Despite the studio being designed as a 16 channel system we actually recorded 24 channels. This would not be possible on our ProTools HD system (16 channels total with the two Myteks with ProTools cards), but as the 8-channel limitations of the ProTools Core Audio driver had forced us to buy a Lynx AES-16e-SRC card anyway (to support Logic, Nuendo etc.) we opted to record on Nuendo (my preferred DAW) using an Aggregate Device made up of the Lynx and the TC Konnekt 32. We’d mainly thought of the latter as a digital format converter but it’s actually a pretty solid 16-channel firewire sound card too.

I have to admit that I wasn’t absolutely confident that this approach would work so we had a backup plan involving a separate computer to record the 8-channel ADAT stream from the laptops. The idea was to sync the two recording systems through such a primitive device as a hand clap, aligning these when merging the tracks onto one system. Thankfully we didn’t have to do this.

The Aggregate Device (now available to all you Logic and Nuendo users as the “LynxTC” device on the studio Mac) was rock solid. It offers 32 channels of digital input and output over Firewire and AES via the patch bays. The first 16 channels are the Lynx card, the second 16 are the Konnekt 32.

routing

Below are my pre-production notes. Martin and I both have the possibility in Max/MSP to output 4 channels for quadraphonic playback. Thinking of a possible future surround release we decided to capture these rather than record a stereo mixdown.

 

24 input channels needed: 4 piano, 2 synthesiser, 2 horn, 2
sax, 2 percussion, 2 room, 2 distant ambient, 4 martin
laptop, 4 michael laptop (16 mic inputs, 8 digital over the
ADAT extenders)

so we'll need an aggregate device made from the lynx and the
tc konnekt to make 24 channels total I/O.

first 8 mics go straight into desk, from there to mytek 1
and from there to lynx at 96k (clocked from mytek1)

last 8 mics go into desk, from there to mytek 2 and from
there into tc konnekt (running at 96k also, clocked from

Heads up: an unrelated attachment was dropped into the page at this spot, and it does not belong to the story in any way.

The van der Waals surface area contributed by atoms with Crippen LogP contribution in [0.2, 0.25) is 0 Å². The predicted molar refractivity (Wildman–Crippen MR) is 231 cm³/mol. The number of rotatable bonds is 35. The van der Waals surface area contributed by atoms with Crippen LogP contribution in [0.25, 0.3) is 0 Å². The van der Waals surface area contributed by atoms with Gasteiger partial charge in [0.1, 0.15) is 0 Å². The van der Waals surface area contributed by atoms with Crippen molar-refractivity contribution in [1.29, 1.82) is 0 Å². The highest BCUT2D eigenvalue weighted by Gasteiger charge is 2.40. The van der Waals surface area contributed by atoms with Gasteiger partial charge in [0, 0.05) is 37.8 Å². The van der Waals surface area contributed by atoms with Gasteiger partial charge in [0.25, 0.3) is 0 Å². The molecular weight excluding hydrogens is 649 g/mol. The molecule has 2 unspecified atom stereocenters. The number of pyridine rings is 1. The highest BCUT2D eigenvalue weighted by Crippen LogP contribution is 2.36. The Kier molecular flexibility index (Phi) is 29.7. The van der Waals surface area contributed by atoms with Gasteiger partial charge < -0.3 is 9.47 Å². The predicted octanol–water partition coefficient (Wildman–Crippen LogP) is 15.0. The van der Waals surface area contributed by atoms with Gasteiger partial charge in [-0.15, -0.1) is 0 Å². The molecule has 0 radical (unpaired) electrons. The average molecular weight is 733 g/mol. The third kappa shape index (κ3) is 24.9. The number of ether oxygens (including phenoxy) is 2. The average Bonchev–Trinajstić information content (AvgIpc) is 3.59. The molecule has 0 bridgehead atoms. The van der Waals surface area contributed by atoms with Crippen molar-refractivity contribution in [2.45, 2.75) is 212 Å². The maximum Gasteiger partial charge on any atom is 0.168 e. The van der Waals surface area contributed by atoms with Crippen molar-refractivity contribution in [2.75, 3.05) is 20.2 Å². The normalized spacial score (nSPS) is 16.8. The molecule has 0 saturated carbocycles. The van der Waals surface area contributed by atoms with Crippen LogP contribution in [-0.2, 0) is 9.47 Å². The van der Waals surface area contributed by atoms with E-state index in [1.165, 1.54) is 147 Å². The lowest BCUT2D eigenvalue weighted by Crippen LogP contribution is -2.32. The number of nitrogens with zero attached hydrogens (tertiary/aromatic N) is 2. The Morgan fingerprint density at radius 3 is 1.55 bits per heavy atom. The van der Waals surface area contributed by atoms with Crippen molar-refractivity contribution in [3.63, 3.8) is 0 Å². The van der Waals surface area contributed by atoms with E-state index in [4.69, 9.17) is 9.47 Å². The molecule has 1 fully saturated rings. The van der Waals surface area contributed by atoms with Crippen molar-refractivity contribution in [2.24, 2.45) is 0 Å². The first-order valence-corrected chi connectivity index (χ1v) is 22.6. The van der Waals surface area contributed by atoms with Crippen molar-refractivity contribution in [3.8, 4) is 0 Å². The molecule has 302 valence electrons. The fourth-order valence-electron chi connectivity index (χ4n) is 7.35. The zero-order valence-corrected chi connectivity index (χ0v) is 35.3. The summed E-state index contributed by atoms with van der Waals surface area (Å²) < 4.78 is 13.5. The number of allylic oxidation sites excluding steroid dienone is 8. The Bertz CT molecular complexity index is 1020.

mytek1)

8 digital go from martin's fface to adat extenders, from
there to the adat->aes converter and from there into the
lynx, using SRC on the lynx for 48k to 96k conversion.

compression: we'll put limiters on one sax and horn mic (SSL
dynamics 1&2), and on the piano close mics (Vertigo).
threshold c. -3DBFS, ratio c. 10:1, fastest attack poss, so
it's only there as a protection should we get an unexpected
transient.

we use the desk's track busses 1-4 for each of the
instruments' mono mixes (for laptop processing and
headphones monitoring), routing these to the 3rd mytek
running at 48k (internal clock).

nuendo is set up to do the headphones mix of the max signals
over the desk's track busses 5&6, also routing to the 3rd
mytek.

3rd mytek then sends 6 AES to the adat-aes convertor and
into the extender back up to the hall.

so the adat loop is: michael 4 channels of maxmsp to martin,
martin adds his 4 channels and sends all 8 over adat
extender.  studio routes back over the adat extender 4 mono
channels of instruments for processing plus a stereo
headphone mix of the laptops.  this goes to michael's adat
in and he routes the 4 monos to martin along with the 4
laptop; the headphones mix goes out michael's analogue outs
to the headphone amp:

IN from extender
michael 1: piano
michael 2: horn
michael 3: sax
michael 4: guest
michael 5: headphones L -> analogue out
michael 6: headphones R -> analogue out
michael 7
michael 8

OUT to martin
michael 1: piano
michael 2: horn
michael 3: sax
michael 4: guest
michael 5: max 1
michael 6: max 2
michael 7: max 3
michael 8: max 4

IN from michael
martin 1: piano
martin 2: horn
martin 3: sax
martin 4: guest
martin 5: michael max 1
martin 6: michael max 2
martin 7: michael max 3
martin 8: michael max 4

OUT to extender
martin 1: martin max 1
martin 2: martin max 2
martin 3: martin max 3
martin 4: martin max 4
martin 5: michael max 1
martin 6: michael max 2
martin 7: michael max 3
martin 8: michael max 4


clocking